Larry's Short Stories

The Croc that Wasn't Dead

Russell is a little over six feet tall, so this a pretty big croc.
Russell is a little over six feet tall, so this a pretty big croc.

The dirt track ran generally along the side of the riverbed, through intermittent brush, and occasionally provided a great view of whatever pools were still holding water during the dry season. As the safari car came upon one of the view points, the trackers spotted a big crocodile sunning on a sandbar several hundred yards down and on the other side of the river. Although Russell wasn’t hunting croc, this was a big one and it was a quick decision, between he and the Professional Hunter (PH), to go for it.
“Be very quiet and keep low; crocs can see and hear very well”; this is the typical advice from a PH when trying to get a client close enough take a shot – and I mean close. When a croc is near the water, you always shoot for the brain, which is pretty small -- perhaps the size of a walnut. You must get close enough to hit the walnut from whatever makeshift rest you can set up, or the croc runs to the water and is gone in seconds.
As elephant hunting was Russell’s primary interest, he had removed the scope from his rifle several days earlier, after sighting in. Not a problem, the Leupold quick-detachable rings and bases are very precise; he slipped the ring studs back into the bases, tightened the levers, and off they went.

Russell and his PH pretending to wrestle with the ‘presumed dead’ croc.  The safari car is in the background, across the river.
Russell and his PH pretending to wrestle with the ‘presumed dead’ croc. The safari car is in the background, across the river.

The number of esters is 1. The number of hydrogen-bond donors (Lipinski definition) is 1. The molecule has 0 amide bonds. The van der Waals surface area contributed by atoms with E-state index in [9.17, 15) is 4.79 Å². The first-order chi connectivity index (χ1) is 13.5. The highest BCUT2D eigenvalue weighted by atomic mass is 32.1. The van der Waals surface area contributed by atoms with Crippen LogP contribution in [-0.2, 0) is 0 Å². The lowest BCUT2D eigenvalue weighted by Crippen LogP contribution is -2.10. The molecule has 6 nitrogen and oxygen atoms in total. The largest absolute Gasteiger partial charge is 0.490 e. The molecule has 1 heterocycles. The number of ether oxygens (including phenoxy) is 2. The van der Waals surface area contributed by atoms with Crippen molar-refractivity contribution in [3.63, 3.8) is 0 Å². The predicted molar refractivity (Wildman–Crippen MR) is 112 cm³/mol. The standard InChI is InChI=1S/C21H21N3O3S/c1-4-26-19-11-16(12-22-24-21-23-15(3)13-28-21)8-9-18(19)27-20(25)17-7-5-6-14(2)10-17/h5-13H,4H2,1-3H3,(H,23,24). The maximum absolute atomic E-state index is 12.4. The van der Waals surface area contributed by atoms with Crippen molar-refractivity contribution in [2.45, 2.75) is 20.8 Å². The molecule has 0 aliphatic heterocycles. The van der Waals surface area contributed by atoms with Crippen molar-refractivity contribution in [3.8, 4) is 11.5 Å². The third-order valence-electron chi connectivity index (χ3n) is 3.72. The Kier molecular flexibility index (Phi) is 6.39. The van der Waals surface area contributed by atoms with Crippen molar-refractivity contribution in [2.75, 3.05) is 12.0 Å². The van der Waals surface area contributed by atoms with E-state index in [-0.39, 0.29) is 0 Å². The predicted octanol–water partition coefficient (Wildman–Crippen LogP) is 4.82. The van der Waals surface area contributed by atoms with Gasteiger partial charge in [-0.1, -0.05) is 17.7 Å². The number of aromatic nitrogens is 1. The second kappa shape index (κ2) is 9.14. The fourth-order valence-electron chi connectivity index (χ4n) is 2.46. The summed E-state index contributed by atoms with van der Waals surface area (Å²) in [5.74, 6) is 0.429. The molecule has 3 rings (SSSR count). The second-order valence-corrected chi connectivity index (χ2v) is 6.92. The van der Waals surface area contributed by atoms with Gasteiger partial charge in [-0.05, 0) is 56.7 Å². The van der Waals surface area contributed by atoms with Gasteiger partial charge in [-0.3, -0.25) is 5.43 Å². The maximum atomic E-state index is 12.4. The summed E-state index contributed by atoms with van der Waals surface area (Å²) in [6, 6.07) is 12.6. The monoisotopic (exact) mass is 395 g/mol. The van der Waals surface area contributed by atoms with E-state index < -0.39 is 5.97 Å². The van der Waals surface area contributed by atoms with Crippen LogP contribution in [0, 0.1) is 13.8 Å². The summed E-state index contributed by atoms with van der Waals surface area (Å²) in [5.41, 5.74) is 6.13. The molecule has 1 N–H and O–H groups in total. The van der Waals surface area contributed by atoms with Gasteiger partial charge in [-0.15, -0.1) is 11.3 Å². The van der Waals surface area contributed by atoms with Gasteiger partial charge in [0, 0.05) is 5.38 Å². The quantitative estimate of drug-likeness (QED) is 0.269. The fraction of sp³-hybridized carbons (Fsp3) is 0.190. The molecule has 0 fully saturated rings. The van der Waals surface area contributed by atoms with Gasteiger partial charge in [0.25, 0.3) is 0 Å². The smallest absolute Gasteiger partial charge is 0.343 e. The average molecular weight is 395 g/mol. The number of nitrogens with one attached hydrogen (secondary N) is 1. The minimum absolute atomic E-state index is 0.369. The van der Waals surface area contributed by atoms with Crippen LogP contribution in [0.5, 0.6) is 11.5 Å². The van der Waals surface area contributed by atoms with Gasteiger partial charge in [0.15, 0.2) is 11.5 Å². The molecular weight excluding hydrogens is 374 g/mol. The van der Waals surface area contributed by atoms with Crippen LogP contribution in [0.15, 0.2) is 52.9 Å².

At 75 yards, they ran out of cover; Russell stretched out prone, peeking over the river bank through the scope and took the shot. It was well-placed and the croc hardly moved.
Now, the nervous system on an ancient, cold-blooded reptile like this croc is a bit complicated – or perhaps it’s very simple. I remember cutting the heads off of snapping turtles when I was a kid but the turtles continued to move around for several hours, even without a head and a brain. This croc was definitely dead, with a 400 grain bullet through his brain; and the guys took pictures for fifteen or twenty minutes. The picture taking was completed and everyone was just standing around waiting to load the croc into the safari car; but all of a sudden this reptile stood up on all four legs and urinated in the sand. The trackers went absolutely crazy; and along with Russell and the PH, they scattered everywhere. So this is the story of the croc that wasn’t dead – and yes, additional shots were fired!

The 416 Remington Magnum is a relatively modern African big game cartridge.  Russell’s rifle is a  custom-stocked Winchester Model 70.
The 416 Remington Magnum is a relatively modern African big game cartridge. Russell’s rifle is a custom-stocked Winchester Model 70.
Larry's Short Stories